It really saddens me to see how opinions regarding this Tuesday’s primaries have divided along racial and gender lines. This to me is the tragedy of the Democratic primaries: what was supposed to be an election about change has once again reverted back to the same old ideological divisions and identity politics.
Along gender lines, you have Susan Faludi and Ellen Malcolm arguing that HRC should not quit. Their arguments, if I’m reading them correctly, seems to be that in American culture, female candidates have always been viewed as the candidates that refuse to get down and dirty in the game of party and slug it out with the boys. Faludi says in her NYT op-ed:
“It’s the unforeseen precedent of an unprecedented candidacy: our first major female presidential candidate isn’t doing what men always accuse women of doing. She’s not summoning the rules committee over every infraction. (Her attempt to rewrite the rules for Michigan and Florida are less a timeout than rough play.) Not once has she demanded that the umpire stop the fight. Indeed, she’s asking for more unregulated action, proposing a debate with no press-corps intermediaries.”
Similarly, Malcolm says in her WP op-ed:
“They see in Hillary Clinton a candidate who understands the pressures they face. As they watch her tough it out against all odds, refusing to quit and continuing to compete against whatever the media and her opponents throw her way, they see a woman as tough and resilient as they are. They clearly want her to win. Her victory, I believe, is their victory.”
In other words, their argument is that HRC has proven herself to be “one of the boys,” so to speak, willing, ready, and delighted to get her hands dirty, unafraid to play tough, and ready to go all the way to the 12th round
But I have two problems with Faludi’s and Ellen’s arguments. If Faludi is correct, which I think she is, that the American politician is usually conceived in very masculine terms, that in itself does not suggest that HRC has done something good by succumbing to the expectation. That she has chosen to run her campaign in this hyper-masculine way shows what is fundamentally problematic with our political culture: we think of campaigns as these do-or-die situations of battle and warfare, which really doesn’t cultivate spirits of cooperation and compromise. Instead, I can turn around and ask why is it that a woman of HRC’s intelligence and stature should have to conform to this very hyper-masculine political culture in order to succeed? The point that she has succeeded is to me not a sign of triumph for female politicians: it only reinforces the message to future female politicians that they must also conform to this masculine conception of politics in order to succeed.
But somehow Faludi ignores altogether and sees this as a promising sign for future female politicians:
“But the strategy has certainly remade the political world for future female politicians, who may now cast off the assumption that when the going gets tough, the tough girl will resort to unilateral rectitude. When a woman does ascend through the glass ceiling into the White House, it will be, in part, because of the race of 2008, when Hillary Clinton broke through the glass floor and got down with the boys.”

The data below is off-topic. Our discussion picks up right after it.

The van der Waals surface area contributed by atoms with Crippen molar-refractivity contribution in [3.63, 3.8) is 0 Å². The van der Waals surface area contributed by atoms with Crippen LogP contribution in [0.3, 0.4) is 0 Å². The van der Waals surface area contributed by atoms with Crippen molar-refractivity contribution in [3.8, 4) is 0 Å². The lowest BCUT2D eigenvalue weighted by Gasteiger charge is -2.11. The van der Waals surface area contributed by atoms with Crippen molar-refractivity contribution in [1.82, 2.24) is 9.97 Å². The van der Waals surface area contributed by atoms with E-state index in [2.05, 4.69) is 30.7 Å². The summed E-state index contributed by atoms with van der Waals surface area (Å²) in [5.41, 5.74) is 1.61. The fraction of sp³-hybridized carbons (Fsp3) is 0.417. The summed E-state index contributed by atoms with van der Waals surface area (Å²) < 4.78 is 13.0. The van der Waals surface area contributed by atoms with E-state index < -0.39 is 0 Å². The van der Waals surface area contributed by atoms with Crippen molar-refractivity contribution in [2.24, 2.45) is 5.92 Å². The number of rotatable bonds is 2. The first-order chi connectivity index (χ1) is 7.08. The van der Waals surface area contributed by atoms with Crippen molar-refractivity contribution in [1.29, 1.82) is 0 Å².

To me, the bigger and more meaningful victory for future female politicians would be a re-conceptualization of politics so that it is no longer this hyper-masculine, do-or-die understanding.
Second, my problem with Malcolm’s argument is that she assumes that a call for HRC to quit is automatically as a kind of bullying move to get the girl out of the competition:
“So here we are in the fourth quarter of the nominating process and the game is too close to call. Once again, the opponents and the media are calling for Hillary to quit. The first woman ever to win a presidential primary is supposed to stop competing, to curtsy and exit stage right.”
I am sympathetic to Malcolm’s argument, but I think she goes too far. It is no doubt the case that some of the calls for HRC to quit probably did originate from sexist viewpoints, but there is also a little thing called facts. And the fact is, HRC’s chances of winning the nomination is extremely slender, almost none. Thus, the call for her to quit is not a knock on successful female candidates, but rather a call for party unity, to staunch the internal hemorrhaging of the Democratic party. In reality, are those two motivations completely separate? Perhaps not, but surely it is a stretch to deny that they are not even conceptually separate.
In fact, Malcolm’s arguments reflect exactly what Faludi was talking about: Malcolm views the campaign as this intense game of competition in which she perceives the successful female candidate is being pressured to quit because of certain male assumptions about women and competition. It is exactly this tendency to view things in terms of “either-or,” “with us or against us” attitude that Faludi argues characterizes American politics.
Again, both Faludi and Malcolm ultimately succumb to a masculine view of politics: they are missing the forests for the trees. Instead of being proud that HRC can slug it out like any good old boy, why don’t they instead argue that we need a re-thinking of politics? It doesn’t really matter, in the long run, if female candidates can succeed by conforming to certain stereotypes about politicians, because they are still forced to conform to the understanding of politics which even Faludi acknowledges is a very male-centric view of things.
In fact, if HRC wins, it will only reinforce future female politicians that if they want to win, they have to act like one of the guys. And that, to me, is ultimately the greater tragedy.